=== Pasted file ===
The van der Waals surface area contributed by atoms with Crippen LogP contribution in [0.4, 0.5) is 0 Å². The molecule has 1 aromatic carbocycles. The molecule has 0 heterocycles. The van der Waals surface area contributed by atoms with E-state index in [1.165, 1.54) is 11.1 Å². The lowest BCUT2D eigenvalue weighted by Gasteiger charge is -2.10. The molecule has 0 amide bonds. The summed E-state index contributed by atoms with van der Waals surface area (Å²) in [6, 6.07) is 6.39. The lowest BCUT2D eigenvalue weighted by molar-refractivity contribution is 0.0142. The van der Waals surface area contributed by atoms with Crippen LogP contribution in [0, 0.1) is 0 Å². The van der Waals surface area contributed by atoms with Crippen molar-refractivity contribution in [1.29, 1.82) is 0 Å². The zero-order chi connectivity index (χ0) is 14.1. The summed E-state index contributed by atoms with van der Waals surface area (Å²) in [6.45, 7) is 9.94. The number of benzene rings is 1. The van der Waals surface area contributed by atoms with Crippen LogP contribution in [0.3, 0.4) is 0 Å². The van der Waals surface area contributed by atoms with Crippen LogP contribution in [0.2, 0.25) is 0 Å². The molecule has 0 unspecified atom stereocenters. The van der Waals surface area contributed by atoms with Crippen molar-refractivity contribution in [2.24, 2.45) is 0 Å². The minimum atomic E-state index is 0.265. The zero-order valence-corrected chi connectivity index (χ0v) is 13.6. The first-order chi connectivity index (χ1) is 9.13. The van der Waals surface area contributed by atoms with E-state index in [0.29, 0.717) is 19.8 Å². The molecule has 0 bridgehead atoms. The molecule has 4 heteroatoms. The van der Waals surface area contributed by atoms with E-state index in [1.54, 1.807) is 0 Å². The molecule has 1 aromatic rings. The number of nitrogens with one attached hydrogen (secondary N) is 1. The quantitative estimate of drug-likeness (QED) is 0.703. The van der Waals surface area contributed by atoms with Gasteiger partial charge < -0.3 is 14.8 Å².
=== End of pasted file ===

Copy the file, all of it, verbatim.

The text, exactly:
The van der Waals surface area contributed by atoms with Crippen LogP contribution in [0.4, 0.5) is 0 Å². The molecule has 1 aromatic carbocycles. The molecule has 0 heterocycles. The van der Waals surface area contributed by atoms with E-state index in [1.165, 1.54) is 11.1 Å². The lowest BCUT2D eigenvalue weighted by Gasteiger charge is -2.10. The molecule has 0 amide bonds. The summed E-state index contributed by atoms with van der Waals surface area (Å²) in [6, 6.07) is 6.39. The lowest BCUT2D eigenvalue weighted by molar-refractivity contribution is 0.0142. The van der Waals surface area contributed by atoms with Crippen LogP contribution in [0, 0.1) is 0 Å². The van der Waals surface area contributed by atoms with Crippen molar-refractivity contribution in [1.29, 1.82) is 0 Å². The zero-order chi connectivity index (χ0) is 14.1. The summed E-state index contributed by atoms with van der Waals surface area (Å²) in [6.45, 7) is 9.94. The number of benzene rings is 1. The van der Waals surface area contributed by atoms with Crippen LogP contribution in [0.3, 0.4) is 0 Å². The van der Waals surface area contributed by atoms with Crippen LogP contribution in [0.2, 0.25) is 0 Å². The molecule has 0 unspecified atom stereocenters. The van der Waals surface area contributed by atoms with Crippen molar-refractivity contribution in [2.24, 2.45) is 0 Å². The minimum atomic E-state index is 0.265. The zero-order valence-corrected chi connectivity index (χ0v) is 13.6. The first-order chi connectivity index (χ1) is 9.13. The van der Waals surface area contributed by atoms with E-state index in [0.29, 0.717) is 19.8 Å². The molecule has 0 bridgehead atoms. The molecule has 4 heteroatoms. The van der Waals surface area contributed by atoms with E-state index in [1.54, 1.807) is 0 Å². The molecule has 1 aromatic rings. The number of nitrogens with one attached hydrogen (secondary N) is 1. The quantitative estimate of drug-likeness (QED) is 0.703. The van der Waals surface area contributed by atoms with Gasteiger partial charge < -0.3 is 14.8 Å².